> theory. The second contains one generation of left-handed fermions.

Everytime I've seen the Standard model in E6, its seem to end up
with lots of extra particle states, usually an extra quark with three
colors
and charge +1/3, a heavy electron like state, and lots of singlets.
Which
look very ugly to me, e.g. arXiv:0705.0074v1

I wonder if its possible, and prettier to fit the SM into E6, just by
doubling the number of quark states. Based upon naive counting of
states,
(does the group theory work?).

E6 (27) = 15 (SM) + 12 (SM quarks only), so that you'd have

[ d(-1/3) or u(+2/3)] *(left or right) *( red, green of blue) * [A or
B] = 24 states

e(-) * (left or right)
nu (left only)

The two new quarks need to be arranged so there electric charges,
cancel out,
so packed into E6, with anti-left handed states, and normal right
handed states,
(or vice versa).

Is there any evidence for these extra quark states? Well QCD has
an ugly secret, there seem to be a set of meson states that don't
fit into the standard quark-antiquark pairs, the lightest being the
sigma(550)
which is a scalar like the pion but has the wrong parity +1, rather
than
the pions -1. This Lead to M. and S. Ishida to fitting the meson and
baryon
resonance states by doubling the number of quarks, arXiv:hep-ph/
0310062v1

If we do this then the extra states needed to make up to
E6, don't have to be super heavy (leading to the problem of
explaining why), merely very short lived.

John Baez schrieb:

> What people usually call the gauge group of the Standard Model:
>
> SU(3) x SU(2) x U(1)
>
> actually has a bit of flab in it: there's a normal subgroup that acts
> trivially on all known particles. This subgroup is isomorphic to Z/6.
> If we mod out by this, we get the "true" gauge group of the Standard
> Model:
>
> G = (SU(3) x SU(2) x U(1))/(Z/6)
>
> And, this turns out to have a neat description. It's isomorphic to the
> subgroup of SU(5) consisting of matrices like this:
>
> (g 0)
> (0 h)
>
> where g is a 3x3 block and h is a 2x2 block.

But this gives SU(3) x SU(2) x U(1) and not G...

Arnold Neumaier

> Anyway: the case of E6 should remind you of something! After all, we've
> just been talking about so(10) and its left-handed spinor representation.
> These describe the gauge bosons and one generation of left-handed fermions
> in the Spin(10) grand unified theory. But now we're seeing this stuff
> neatly packed into the Lie algebra of E6!
>
> More precisely, the Lie algebra of E6 can be chopped into 3 pieces
> in a noncanonical way:
>
> A) so(10),
>
> B) the left-handed real spinor representation of so(10), which by now
> we've given three different names:
>
> S_{10}^+ = Lambda^{even}(C^5) = (C tensor O)^2
>
> and
>
> C) a copy of u(1).
>
> The first part contains all the gauge bosons in the SO(10) grand unified
> theory. The second contains one generation of left-handed fermions.

Everytime I've seen the Standard model in E6, its seem to end up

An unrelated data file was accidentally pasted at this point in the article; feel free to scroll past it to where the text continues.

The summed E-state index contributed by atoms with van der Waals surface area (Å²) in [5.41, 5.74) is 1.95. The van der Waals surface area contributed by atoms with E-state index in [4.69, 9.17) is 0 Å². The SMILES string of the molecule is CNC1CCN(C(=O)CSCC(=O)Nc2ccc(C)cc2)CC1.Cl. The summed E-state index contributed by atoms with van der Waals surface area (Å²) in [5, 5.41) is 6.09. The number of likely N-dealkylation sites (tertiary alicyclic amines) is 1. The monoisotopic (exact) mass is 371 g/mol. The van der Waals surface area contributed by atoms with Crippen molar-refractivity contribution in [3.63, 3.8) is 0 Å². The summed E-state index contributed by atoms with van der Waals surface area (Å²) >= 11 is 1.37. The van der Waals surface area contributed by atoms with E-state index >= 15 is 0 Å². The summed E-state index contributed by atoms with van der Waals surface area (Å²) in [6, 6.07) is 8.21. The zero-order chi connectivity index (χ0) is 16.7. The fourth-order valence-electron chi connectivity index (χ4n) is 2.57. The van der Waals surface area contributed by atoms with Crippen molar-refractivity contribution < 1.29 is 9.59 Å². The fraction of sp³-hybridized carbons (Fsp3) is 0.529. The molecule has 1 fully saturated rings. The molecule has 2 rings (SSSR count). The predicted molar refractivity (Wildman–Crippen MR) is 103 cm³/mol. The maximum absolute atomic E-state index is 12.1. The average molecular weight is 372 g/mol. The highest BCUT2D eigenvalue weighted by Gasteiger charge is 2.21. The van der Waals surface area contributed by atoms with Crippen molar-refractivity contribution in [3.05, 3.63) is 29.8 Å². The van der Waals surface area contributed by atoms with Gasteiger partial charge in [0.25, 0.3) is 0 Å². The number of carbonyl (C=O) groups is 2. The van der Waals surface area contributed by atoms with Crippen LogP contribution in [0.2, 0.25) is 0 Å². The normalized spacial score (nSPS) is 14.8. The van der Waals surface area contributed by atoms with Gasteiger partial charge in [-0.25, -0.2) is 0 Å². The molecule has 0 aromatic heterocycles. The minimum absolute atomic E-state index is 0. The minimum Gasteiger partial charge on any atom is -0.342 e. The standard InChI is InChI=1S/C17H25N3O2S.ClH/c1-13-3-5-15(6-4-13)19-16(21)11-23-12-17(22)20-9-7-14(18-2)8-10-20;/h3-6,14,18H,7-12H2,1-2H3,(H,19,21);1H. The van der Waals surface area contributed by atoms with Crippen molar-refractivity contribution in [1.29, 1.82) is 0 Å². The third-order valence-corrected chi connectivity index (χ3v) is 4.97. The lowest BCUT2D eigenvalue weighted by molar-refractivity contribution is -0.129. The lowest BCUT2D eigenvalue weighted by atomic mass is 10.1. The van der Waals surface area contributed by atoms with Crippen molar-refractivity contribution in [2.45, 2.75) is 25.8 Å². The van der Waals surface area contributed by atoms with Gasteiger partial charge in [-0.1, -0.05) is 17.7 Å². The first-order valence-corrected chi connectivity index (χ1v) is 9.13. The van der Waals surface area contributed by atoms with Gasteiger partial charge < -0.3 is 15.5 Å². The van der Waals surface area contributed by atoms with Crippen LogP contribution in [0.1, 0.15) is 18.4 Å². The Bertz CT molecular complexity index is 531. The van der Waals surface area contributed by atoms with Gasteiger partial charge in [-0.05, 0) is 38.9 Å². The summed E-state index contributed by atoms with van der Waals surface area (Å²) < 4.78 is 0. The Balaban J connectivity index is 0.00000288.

with lots of extra particle states, usually an extra quark with three
colors
and charge +1/3, a heavy electron like state, and lots of singlets.
Which
look very ugly to me, e.g. arXiv:0705.0074v1

I wonder if its possible, and prettier to fit the SM into E6, just by
doubling the number of quark states. Based upon naive counting of
states,
(does the group theory work?).

E6 (27) = 15 (SM) + 12 (SM quarks only), so that you'd have

[ d(-1/3) or u(+2/3)] *(left or right) *( red, green of blue) * [A or
B] = 24 states

e(-) * (left or right)
nu (left only)

The two new quarks need to be arranged so there electric charges,
cancel out,
so packed into E6, with anti-left handed states, and normal right
handed states,
(or vice versa).

Is there any evidence for these extra quark states? Well QCD has
an ugly secret, there seem to be a set of meson states that don't
fit into the standard quark-antiquark pairs, the lightest being the
sigma(550)
which is a scalar like the pion but has the wrong parity +1, rather
than
the pions -1. This Lead to M. and S. Ishida to fitting the meson and
baryon
resonance states by doubling the number of quarks, arXiv:hep-ph/
0310062v1

If we do this then the extra states needed to make up to
E6, don't have to be super heavy (leading to the problem of
explaining why), merely very short lived.

> Anyway: the case of E6 should remind you of something! After all, we've
> just been talking about so(10) and its left-handed spinor representation.
> These describe the gauge bosons and one generation of left-handed fermions
> in the Spin(10) grand unified theory. But now we're seeing this stuff
> neatly packed into the Lie algebra of E6!
>
> More precisely, the Lie algebra of E6 can be chopped into 3 pieces
> in a noncanonical way:
>
> A) so(10),
>
> B) the left-handed real spinor representation of so(10), which by now
> we've given three different names:
>
> S_{10}^+ = Lambda^{even}(C^5) = (C tensor O)^2
>
> and
>
> C) a copy of u(1).
>
> The first part contains all the gauge bosons in the SO(10) grand unified
> theory. The second contains one generation of left-handed fermions.

Everytime I've seen the Standard model in E6, its seem to end up
with lots of extra particle states, usually an extra quark with three